A guide to live streaming

A guide to live streaming

Live streaming has become a popular feature of many apps and platforms. By understanding why it is popular and what your child may come across, you can help your child have a more positive online experience.

Parents text content

What is live streaming?

Live streaming technology lets you watch, create and share videos in real time, a bit like live TV. All you need to be able to live stream is an internet enabled device, like a smart phone or tablet, and a platform (such as a website or app) to live stream from.

Current popular live streaming apps include Facebook Live, Instagram Live stories, Twitch TV (often used by the gaming community), House Party and TikTok.

Unlike pre-recorded videos that can be cut and edited, live streaming is just that – live and uncensored.

Some live streams can be private. For example, video conferencing, like Skype or Zoom, uses live streaming technology to allow you to talk to people you have invited. To make sure they stay private, they should be password protected and passwords shouldn’t be shared with people you don’t know.

Some live streams are public and might be watched by hundreds or even thousands of people.

Viewers can comment and interact live by posting messages that appear beside the live stream. They can also share emojis such as hearts, and gifts such as coins which appear on the screen.

Why is live streaming popular?

The inspiration to live stream comes from reality TV and YouTube, where you can broadcast anything you are doing, right there in the moment, all across the world.

Live streaming is appealing to children and young people, particularly primary aged children. It gives them a chance to be a creator, a presenter and to be seen and heard by an audience and connect to their favourite celebrities or content creators.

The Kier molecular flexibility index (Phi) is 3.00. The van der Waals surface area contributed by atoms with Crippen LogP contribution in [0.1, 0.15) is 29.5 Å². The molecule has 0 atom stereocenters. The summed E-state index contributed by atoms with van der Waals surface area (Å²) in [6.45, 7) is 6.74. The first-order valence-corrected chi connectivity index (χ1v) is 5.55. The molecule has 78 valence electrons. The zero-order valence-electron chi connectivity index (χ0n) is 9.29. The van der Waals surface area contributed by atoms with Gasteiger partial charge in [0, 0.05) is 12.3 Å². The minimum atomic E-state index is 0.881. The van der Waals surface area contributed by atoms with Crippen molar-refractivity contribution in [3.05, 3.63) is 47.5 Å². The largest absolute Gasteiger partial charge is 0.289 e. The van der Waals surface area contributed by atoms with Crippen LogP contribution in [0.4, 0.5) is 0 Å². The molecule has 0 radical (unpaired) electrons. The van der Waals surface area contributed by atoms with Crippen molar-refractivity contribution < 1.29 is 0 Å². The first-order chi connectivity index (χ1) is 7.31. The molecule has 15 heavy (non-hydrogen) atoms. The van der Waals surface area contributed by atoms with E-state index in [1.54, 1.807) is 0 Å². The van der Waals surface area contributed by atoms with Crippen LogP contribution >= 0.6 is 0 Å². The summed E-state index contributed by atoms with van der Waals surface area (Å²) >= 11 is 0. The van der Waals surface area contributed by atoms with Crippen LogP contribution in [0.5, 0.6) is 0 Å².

Many live streamers love the sense of being ‘in the moment’ and interacting with family, friends, or even a global audience. From a birthday message to loved ones, to a topical Q&A or a talent showcase, there are endless opportunities to broadcast fun, important, or exciting moments live.

Viewing live streams lets children and young people connect with their own favourite live streamers. They share comments with other viewers and even interact directly with influencers or celebrities.

When used in positive way, live streaming is an excellent tool for children and young people to create identity and develop confidence and communication skills.

Children and young people enjoy getting attention and praise, and self-expression is important for development. Sharing something and getting positive feedback from others can be the ultimate confidence boost and build their self-esteem.

Live streaming also allows children and young people to connect with people with similar interests, views and going through similar experiences. This can help some young people feel less socially isolated.

Live streamers can also receive financial rewards, which is an exciting goal for some young people. For example, audiences can gift virtual coins which can be turned into money.

What are the concerns with live streaming?

There are several factors that can make watching or creating live streams potentially harmful for children and young people.

  • Content. If they’re watching other people’s live streams, children could be exposed to age inappropriate content, including sexual or violent content.

  • Offensive comments. If a young person’s live stream is open to the public, viewers may be able to leave negative or inappropriate comments on feeds.

  • Live streaming is ‘in the moment’. Live streaming is ‘in the moment’ which increases the risk of children and young people acting on impulse.

  • Do things they wouldn’t do offline. Children, like adults, can feel more confident when they are online as they feel protected by the screen. This can result in them saying or doing something they’d be less likely to do offline.